Prep School Sustainable Development Murals

As a school we’re passionate about sustainability, which is why the Prep School pupils were so excited to paint the UN’s ‘17 sustainable development goals‘ as murals around the Veraphan Building. Each mural, designed and painted by the children here, beautifully encapsulates the goal with creativity and colou.

1. End Poverty

2. Stop Hunger

3. Good Health & Wellbeing

4. Quality Education

5. Gender Equality

6. Clean Water & Sanitation

7. Affordable & Clean Energy

8. Decent Work & Economic Growth

9. Industry, Innovation & Infrastructure

10. Reduced Inequalities

11. Sustainable Cities & Communities

12. Responsible Production & Consumption

13. Climate Action

14. Life Below Water

15. Life On Land

16. Peace, Justice & Strong Institutions

17. Partnerships For The Goals

Guiding children through the coronavirus

The new coronavirus pandemic has inflicted a global health concern that young minds will be aware of, but perhaps not fully understand. There is a growing concern for the impact the pandemic will be having on mental health, with increased levels of anxiety in both parents and children.

Here are some ways you can help protect your children in every way:

Good health and hygiene

Regular handwashing should be de rigueur in every household at the moment, as this is understood to be the best way to keep germs away. Self-care, including handwashing, is something we teach our pupils as soon as they join in Pre-Nursery, so hopefully many children already understand the importance of this. A great video to help them learn a fun but thorough technique is here.

This is also a key time to keep vitamin-rich fruit and vegetables part of every meal and offer additional supplements to boost your child’s immune system. Make it a fun experience by reading books about how food helps our bodies (Usborne “lift the flap” books are particularly engaging), getting them to help you cook nutritious family meals, or seeing if you can create a rainbow on the plate together by including many colourful fruit and vegetables.

Give them accessible facts

Children will be aware of something going on, especially if school closes as a precautionary measure. Be honest, with simple facts about the virus that allow them to understand what it is. No fuss, no emotion, no drama, just the basic concept of the virus and what we can all do to keep ourselves and our loved ones well-protected. A great video you can show them is here.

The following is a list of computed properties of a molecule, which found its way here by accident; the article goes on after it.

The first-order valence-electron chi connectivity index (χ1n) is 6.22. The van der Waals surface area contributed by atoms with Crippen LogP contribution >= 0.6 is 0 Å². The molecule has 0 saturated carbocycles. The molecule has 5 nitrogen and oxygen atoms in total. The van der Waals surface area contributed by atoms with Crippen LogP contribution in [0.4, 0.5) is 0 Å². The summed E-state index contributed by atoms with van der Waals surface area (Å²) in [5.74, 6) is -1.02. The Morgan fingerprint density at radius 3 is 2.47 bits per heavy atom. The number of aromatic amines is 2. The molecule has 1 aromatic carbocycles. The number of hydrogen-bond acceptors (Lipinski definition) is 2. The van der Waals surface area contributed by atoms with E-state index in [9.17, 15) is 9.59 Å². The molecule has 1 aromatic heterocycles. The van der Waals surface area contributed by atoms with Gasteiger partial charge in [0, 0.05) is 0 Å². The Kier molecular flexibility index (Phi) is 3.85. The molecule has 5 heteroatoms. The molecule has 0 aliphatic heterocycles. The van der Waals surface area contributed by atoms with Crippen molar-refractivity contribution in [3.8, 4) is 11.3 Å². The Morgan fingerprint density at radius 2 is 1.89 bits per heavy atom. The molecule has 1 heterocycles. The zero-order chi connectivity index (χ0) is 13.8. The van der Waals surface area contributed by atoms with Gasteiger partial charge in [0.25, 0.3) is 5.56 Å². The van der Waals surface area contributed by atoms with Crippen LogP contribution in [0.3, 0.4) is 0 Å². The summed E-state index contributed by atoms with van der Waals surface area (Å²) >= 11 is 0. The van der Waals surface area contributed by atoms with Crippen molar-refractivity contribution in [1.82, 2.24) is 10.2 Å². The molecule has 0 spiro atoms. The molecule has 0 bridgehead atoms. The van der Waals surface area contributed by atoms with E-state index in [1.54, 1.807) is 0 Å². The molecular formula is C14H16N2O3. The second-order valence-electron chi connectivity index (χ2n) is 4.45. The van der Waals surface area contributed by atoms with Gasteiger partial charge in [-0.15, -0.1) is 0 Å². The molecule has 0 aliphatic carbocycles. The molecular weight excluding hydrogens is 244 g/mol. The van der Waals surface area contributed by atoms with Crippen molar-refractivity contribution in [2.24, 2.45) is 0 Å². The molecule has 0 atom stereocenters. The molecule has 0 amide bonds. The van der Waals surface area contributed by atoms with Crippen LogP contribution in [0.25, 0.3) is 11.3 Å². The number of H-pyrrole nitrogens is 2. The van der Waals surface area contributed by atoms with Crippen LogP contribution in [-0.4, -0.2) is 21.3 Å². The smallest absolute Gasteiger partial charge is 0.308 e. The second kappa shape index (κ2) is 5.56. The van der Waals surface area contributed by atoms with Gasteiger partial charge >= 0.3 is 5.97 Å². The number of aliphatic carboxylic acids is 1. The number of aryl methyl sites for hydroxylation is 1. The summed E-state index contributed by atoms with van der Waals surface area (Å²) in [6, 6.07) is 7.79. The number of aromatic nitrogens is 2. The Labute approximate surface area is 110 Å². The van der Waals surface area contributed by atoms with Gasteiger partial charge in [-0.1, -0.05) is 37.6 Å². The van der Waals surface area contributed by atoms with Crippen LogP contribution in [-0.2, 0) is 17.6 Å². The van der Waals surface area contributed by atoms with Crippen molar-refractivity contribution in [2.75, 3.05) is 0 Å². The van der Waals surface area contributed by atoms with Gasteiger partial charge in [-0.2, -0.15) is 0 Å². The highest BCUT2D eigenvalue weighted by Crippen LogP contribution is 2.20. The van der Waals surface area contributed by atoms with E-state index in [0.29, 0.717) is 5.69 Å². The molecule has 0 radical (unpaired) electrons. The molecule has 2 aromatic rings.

Practice mindfulness and relaxation together

If you’re feeling anxious about the uncertainties of the virus, which is completely understandable, then your child will be picking up on that. Try practicing some mindfulness or relaxation together. Children often focus well on Cosmic Kids Yoga videos, and the Cosmic Kids YouTube channel also offers mindful sessions too. Another good way to instil mindful thinking is lying with your child, each with a soft toy on your tummy, and watch the toy rise and fall as you count your breaths together. You could even simply listen to calm music or audiotapes together. The key thing is to tune into calm moments with your child(ren) where you cut out the noise and anxiety from the world beyond.

We hope everyone can find positive ways through the uncertainties of these times.

As you guide your child though the coronavirus pandemic, take care of your own mental health too Here is a good article from the BBC that we’ve shared with our staff.

Why choose our Sixth Form?

A child’s Sixth Form experience can really shape their lives. These final years of school are an important stepping-stone into further education and life beyond. Shaping university applications means building a body of experience to demonstrate exceptional aptitude as well as gaining top-class qualifications.  Here are some of the reasons our Sixth Form really stands out:

Academic

We offer a whole host of subjects to be taken as A levels. These exams replicate all aspects of the IB but with greater flexibility, and A levels also allow students to specialize (for example in sciences, or arts). Many universities recognize them as giving a deeper understanding and development in topics taken onto degree level.

Support

Sixth Form years are the foundation years for early career development, so having support and guidance to make the right choices really matters. We tailor support to each individual, allocating personal tutors who offer weekly 1-to-1 sessions to ensure students are looked after academically and pastorally. Tutor groups and class sizes are small, too.

Personal Development